Beer & Wine productsadmin
Alcoholic fermentation of wine is a biological process, triggered with the addition of yeasts, in which the sugars in the must turn into ethyl alcohol, CO2, heat and other by-products.
Gaseous carbon dioxide (CO2) causes the solids, mainly the skins, to rise to the surface of the must. This phenomenon forms a compact layer at the top, called the cap. The cap protects the must from bacteria and oxidation.
The must can be pumped over to make the mixture in the tank consistent. This technique consists of transferring the fermenting must from the bottom to the top of the tank to soak the cap. Spraying devices can also be used to distribute it evenly over the surface and they also prevent the formation of channels that could affect the maceration process.
Other benefits of pumping over
– Aeration of the must to increase and activate the yeasts.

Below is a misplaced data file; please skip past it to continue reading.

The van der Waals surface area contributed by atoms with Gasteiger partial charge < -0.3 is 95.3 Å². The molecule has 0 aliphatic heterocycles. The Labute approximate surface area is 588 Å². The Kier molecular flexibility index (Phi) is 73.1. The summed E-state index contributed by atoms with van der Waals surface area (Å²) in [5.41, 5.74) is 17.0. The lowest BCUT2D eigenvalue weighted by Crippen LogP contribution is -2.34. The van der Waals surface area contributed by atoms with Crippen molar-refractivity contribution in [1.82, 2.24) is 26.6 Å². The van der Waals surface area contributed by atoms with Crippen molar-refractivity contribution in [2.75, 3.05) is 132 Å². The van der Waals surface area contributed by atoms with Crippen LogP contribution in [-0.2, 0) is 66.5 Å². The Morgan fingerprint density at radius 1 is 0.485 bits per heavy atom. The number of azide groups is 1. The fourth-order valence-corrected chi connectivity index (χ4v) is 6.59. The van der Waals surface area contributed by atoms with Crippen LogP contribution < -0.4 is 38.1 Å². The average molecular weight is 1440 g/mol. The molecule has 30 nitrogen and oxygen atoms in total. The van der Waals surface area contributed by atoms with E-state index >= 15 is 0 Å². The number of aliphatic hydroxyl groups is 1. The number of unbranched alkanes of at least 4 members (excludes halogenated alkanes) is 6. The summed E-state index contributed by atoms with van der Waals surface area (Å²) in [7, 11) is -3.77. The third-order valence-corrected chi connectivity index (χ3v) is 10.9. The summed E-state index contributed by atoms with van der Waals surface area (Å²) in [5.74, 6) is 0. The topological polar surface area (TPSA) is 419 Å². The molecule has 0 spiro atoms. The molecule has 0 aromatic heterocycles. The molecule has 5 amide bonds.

– Preventing the cap from drying to avoid the formation of bacteria and mould on the surface.
– Keeping the cap cool (the skins in the cap can reach high temperatures and pumping over cools them down and helps prevent the growth of thermophilic bacteria).
– Distribution of the yeasts.
– Extraction of substances from the skins, especially tannins, colours and aromas.
The seeds of the grapes gather at the bottom of the tank during fermentation and, unlike the skins, carbon dioxide cannot make them float to the surface. Therefore, it is necessary to pump them up onto the top of the cap so that more of their tannins can be extracted.
The number of times and frequency with which the wine needs to be pumped over in each tank is decided by the oenologist depending on the grape variety, fermentation phase and the wine being made.